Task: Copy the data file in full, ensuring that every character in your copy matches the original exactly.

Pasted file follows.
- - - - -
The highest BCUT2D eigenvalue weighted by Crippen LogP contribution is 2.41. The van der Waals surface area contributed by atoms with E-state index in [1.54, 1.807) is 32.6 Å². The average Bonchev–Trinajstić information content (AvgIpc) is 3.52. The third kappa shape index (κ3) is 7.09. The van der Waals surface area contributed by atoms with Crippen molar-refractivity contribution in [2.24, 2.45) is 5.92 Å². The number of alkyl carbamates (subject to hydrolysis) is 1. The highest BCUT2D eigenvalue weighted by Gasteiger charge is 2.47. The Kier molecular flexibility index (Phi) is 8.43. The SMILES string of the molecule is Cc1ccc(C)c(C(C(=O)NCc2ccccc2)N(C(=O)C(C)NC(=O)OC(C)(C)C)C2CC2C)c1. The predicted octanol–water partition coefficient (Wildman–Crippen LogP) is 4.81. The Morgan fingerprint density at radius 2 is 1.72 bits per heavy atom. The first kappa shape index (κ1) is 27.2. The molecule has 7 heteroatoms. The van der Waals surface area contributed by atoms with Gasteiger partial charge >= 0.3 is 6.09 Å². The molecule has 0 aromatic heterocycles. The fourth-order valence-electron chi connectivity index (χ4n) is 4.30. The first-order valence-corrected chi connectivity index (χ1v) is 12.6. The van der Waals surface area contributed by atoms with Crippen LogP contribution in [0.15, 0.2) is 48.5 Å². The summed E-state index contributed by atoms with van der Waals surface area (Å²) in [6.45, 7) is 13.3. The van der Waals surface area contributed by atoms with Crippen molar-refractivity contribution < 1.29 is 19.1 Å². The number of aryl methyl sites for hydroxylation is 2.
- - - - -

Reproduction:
The highest BCUT2D eigenvalue weighted by Crippen LogP contribution is 2.41. The van der Waals surface area contributed by atoms with E-state index in [1.54, 1.807) is 32.6 Å². The average Bonchev–Trinajstić information content (AvgIpc) is 3.52. The third kappa shape index (κ3) is 7.09. The van der Waals surface area contributed by atoms with Crippen molar-refractivity contribution in [2.24, 2.45) is 5.92 Å². The number of alkyl carbamates (subject to hydrolysis) is 1. The highest BCUT2D eigenvalue weighted by Gasteiger charge is 2.47. The Kier molecular flexibility index (Phi) is 8.43. The SMILES string of the molecule is Cc1ccc(C)c(C(C(=O)NCc2ccccc2)N(C(=O)C(C)NC(=O)OC(C)(C)C)C2CC2C)c1. The predicted octanol–water partition coefficient (Wildman–Crippen LogP) is 4.81. The Morgan fingerprint density at radius 2 is 1.72 bits per heavy atom. The first kappa shape index (κ1) is 27.2. The molecule has 7 heteroatoms. The van der Waals surface area contributed by atoms with Gasteiger partial charge >= 0.3 is 6.09 Å². The molecule has 0 aromatic heterocycles. The fourth-order valence-electron chi connectivity index (χ4n) is 4.30. The first-order valence-corrected chi connectivity index (χ1v) is 12.6. The van der Waals surface area contributed by atoms with Crippen LogP contribution in [0.15, 0.2) is 48.5 Å². The summed E-state index contributed by atoms with van der Waals surface area (Å²) in [6.45, 7) is 13.3. The van der Waals surface area contributed by atoms with Crippen molar-refractivity contribution < 1.29 is 19.1 Å². The number of aryl methyl sites for hydroxylation is 2.